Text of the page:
The Trials of Liberalism

in Richard Hofstadter

Published by University of Chicago Press

Published in print April 2006 | ISBN: 9780226076409
Published online March 2013 | e-ISBN: 9780226076379 | DOI:
The Trials of Liberalism

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This chapter discusses Hofstadter's book ;The Idea of a Party System: The Rise of Legitimate Opposition in the United States, 1780–1840. Deeply concerned with the fate of comity in an era of political polarization, Hofstadter wrote this book. The work is both a blueprint of the birth of pluralism and a provocative rejoinder to those who dismissed liberalism as a spent force in American political life. It is, in some respects, an unusual Hofstadter book. It lacks the bold revisionism and social-psychological insights that distinguished its author's most controversial scholarship. Published by the University of California Press (the manuscript was tied to a lecture series at Berkeley), it reads much like the kind of monographic history that Hofstadter typically avoided. The Idea of a Party System's perceptive portraits of Madison, Monroe, and Van Buren collectively made the case that Americans benefited from living under a political arrangement that prized popular power. It failed to note, however, that parties also served as the primary instrument to choke unpopular positions.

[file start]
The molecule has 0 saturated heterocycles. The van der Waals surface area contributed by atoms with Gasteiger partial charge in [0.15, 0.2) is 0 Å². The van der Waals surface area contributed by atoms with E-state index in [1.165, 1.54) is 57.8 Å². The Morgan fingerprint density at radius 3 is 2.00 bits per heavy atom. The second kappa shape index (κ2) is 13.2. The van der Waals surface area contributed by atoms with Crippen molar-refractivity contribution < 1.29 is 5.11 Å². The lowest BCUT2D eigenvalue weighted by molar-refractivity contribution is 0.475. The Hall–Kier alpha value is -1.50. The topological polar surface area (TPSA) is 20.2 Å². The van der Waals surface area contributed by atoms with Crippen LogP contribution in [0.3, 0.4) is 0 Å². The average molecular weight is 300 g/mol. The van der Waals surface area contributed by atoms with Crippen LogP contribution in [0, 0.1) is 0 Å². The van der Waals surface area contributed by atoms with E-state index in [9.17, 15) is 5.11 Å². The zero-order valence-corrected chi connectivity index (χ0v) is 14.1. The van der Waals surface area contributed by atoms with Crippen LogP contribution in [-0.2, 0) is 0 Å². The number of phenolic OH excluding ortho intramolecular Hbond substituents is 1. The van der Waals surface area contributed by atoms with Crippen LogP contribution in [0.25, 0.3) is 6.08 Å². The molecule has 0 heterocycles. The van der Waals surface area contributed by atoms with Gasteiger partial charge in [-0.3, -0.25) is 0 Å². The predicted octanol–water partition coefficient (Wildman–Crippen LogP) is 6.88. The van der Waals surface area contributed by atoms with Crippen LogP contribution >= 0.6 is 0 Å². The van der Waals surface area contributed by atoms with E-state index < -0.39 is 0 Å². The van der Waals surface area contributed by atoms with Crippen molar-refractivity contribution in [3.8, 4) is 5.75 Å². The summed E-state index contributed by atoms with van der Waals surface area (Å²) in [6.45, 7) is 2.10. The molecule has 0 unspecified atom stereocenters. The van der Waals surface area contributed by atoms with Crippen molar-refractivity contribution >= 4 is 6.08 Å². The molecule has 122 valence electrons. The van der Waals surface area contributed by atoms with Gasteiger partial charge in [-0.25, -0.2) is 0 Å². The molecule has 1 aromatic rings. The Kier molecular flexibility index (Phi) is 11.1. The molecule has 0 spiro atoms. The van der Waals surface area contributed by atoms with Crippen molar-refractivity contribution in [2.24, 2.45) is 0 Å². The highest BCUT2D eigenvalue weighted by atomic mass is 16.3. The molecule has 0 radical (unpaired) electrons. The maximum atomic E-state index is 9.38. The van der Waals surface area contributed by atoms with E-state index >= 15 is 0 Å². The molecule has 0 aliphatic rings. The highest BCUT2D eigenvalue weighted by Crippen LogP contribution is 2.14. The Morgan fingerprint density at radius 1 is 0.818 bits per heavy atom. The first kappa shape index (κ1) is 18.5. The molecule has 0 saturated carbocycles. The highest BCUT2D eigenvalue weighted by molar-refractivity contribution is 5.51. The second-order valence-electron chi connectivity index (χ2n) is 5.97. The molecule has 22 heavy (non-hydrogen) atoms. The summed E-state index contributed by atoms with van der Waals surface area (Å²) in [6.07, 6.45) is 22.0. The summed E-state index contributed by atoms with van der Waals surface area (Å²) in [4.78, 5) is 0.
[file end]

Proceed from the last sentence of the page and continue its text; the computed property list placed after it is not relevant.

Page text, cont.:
Keywords: The Idea of a Party System; political polarization; liberalism; revisionism; scholarship; perceptive portraits

Chapter.  5759 words. 

Subjects: Theory, Methods, and Historiography

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